Livestock Trucker Kenny Livingston Known For Providing ‘Best’ Service

Down the Draw


“The livestock industry has lost one of the best of its very own.”
Nationwide well-known, most respected livestock trucker Kenny Livingston of Abilene passed away Christmas morning.
“Dad was recognized for his excellent service transporting livestock locally and throughout the country,” according to daughter Stacia Wiley, Chapman.
Raised as a farm boy in Dickinson County, Livingston was a lifetime farmer, who became best known for Livingston Trucking.
With a diverse farming operation, Kenny was an innovator, “Of course Dad raised milo, soybeans, and wheat, but was the first farmer in the county to grow cotton,” Stacia said. “He also tried growing sunflowers but decided traditional grain crops of the area were the best.”
His main business was still trucking, nearly all livestock but occasionally transporting other freight.
“The business developed so Dad had a half dozen tractor trucks and livestock trailers to go with them,” Stacia said.
Behind the semi-tractor steering wheel millions of miles personally, Kenny had just completed hauling a load of cattle to Georgia the week prior to becoming ill.
“Actually, Dad trucked all over the nation,” Stacia said. “Cattlemen everywhere appreciated his dedicated service and care in handling their livestock.”
There were a handful of fulltime truck driver employees as well that many or more owner-operators who worked for the company.
“My older brother Chad has been in partnership with Dad in both the trucking and farming operations,” Stacia said. “There’ll be some transition, but Chad will continue the businesses like he has been working with Dad.”
A graduate of Dickinson County Community High School in 1966, Kenny then graduated with a mechanics degree from Salina Vo-Tech.
“Operating a trucking business requires considerable repairs and maintenance which Dad was capable of handling,” Stacia acknowledged.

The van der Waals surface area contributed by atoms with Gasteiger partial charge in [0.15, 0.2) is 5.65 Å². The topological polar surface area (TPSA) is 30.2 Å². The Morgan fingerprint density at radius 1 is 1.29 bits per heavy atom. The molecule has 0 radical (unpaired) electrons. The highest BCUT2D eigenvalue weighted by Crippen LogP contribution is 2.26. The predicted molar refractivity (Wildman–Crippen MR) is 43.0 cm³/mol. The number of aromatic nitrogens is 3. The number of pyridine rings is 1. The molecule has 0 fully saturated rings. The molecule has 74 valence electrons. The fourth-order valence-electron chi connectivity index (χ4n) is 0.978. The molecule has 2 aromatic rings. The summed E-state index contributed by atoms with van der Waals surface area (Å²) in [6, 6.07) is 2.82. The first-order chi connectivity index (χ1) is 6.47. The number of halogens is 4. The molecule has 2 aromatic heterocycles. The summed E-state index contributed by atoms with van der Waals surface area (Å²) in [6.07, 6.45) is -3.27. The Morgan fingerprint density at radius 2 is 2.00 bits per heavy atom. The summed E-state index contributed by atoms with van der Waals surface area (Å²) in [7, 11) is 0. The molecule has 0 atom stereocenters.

Married to his wife Dana in 1986, family was always very important to Kenny. “Dad had a special interest guiding us in whatever my brothers Chad and Brian and I were doing,” Stacia credited.
His three grandchildren were quite special to Kenny. “Dad loved spending time with Kaylee, Tori, and Jaxon,” Stacia said. “There weren’t very many of their school and athletic activities that Dad wasn’t in attendance.”
Bishop Ron Bowell, Brethren in Christ Midwest Conference, conducted memorial services at Zion-Brethren in Christ Church, north of Abilene.
“Jesus is the resurrection and the life. He is Lord and Savior. He is the way, the truth, and the life. Those who believe in Him will live even though they die,” Bishop Bowell clarified.
“Kenny would want you to know this because he knows fully now. He has been face-to-face with his creator,” Bishop Bowell declared. “Kenny is in now in God’s hands. The God who made him and knows him perfectly. Many remember Kenny on the basis of their relationship with him. God remembers Kenny on the basis of his relationship with him. Not on his religion or lack of religion, but on the basis of their relationship.”
That emphatic message was soothing inspiration to the family, friends and customers attending the service.
“It became even more meaningful because Kenny accepted Jesus Christ as his savior after diagnosed terminally ill the first of December,” said cattleman-friend Arden Peterson.
Appropriate for Kenny’s dedicated service to his country, graveside military honors were presented by American Legion Post and Fort Riley Color Guard.


Kenny Livingston, Abilene, served the livestock industry locally and nationwide through his Livingston Trucking.

The Livingston Trucking cattle triple-deckers were widely recognized throughout the country.


Please enter your comment!
Please enter your name here